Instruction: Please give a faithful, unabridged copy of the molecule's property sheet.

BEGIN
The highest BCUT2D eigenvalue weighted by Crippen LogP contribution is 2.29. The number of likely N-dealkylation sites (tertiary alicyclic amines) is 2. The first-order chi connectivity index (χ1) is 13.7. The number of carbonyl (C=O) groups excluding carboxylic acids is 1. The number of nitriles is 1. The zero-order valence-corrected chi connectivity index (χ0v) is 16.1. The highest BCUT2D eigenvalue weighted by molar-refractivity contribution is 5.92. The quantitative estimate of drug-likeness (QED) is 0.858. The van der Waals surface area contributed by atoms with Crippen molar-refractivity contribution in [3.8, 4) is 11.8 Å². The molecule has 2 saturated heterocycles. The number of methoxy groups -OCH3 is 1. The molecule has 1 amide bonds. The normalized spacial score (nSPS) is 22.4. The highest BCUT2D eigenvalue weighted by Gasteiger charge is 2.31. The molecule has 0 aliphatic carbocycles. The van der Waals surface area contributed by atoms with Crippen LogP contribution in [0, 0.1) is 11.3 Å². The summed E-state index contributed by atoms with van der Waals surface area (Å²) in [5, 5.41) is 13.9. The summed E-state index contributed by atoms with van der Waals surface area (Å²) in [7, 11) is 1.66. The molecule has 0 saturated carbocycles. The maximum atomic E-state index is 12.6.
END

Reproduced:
The highest BCUT2D eigenvalue weighted by Crippen LogP contribution is 2.29. The number of likely N-dealkylation sites (tertiary alicyclic amines) is 2. The first-order chi connectivity index (χ1) is 13.7. The number of carbonyl (C=O) groups excluding carboxylic acids is 1. The number of nitriles is 1. The zero-order valence-corrected chi connectivity index (χ0v) is 16.1. The highest BCUT2D eigenvalue weighted by molar-refractivity contribution is 5.92. The quantitative estimate of drug-likeness (QED) is 0.858. The van der Waals surface area contributed by atoms with Crippen molar-refractivity contribution in [3.8, 4) is 11.8 Å². The molecule has 2 saturated heterocycles. The number of methoxy groups -OCH3 is 1. The molecule has 1 amide bonds. The normalized spacial score (nSPS) is 22.4. The highest BCUT2D eigenvalue weighted by Gasteiger charge is 2.31. The molecule has 0 aliphatic carbocycles. The van der Waals surface area contributed by atoms with Crippen LogP contribution in [0, 0.1) is 11.3 Å². The summed E-state index contributed by atoms with van der Waals surface area (Å²) in [5, 5.41) is 13.9. The summed E-state index contributed by atoms with van der Waals surface area (Å²) in [7, 11) is 1.66. The molecule has 0 saturated carbocycles. The maximum atomic E-state index is 12.6.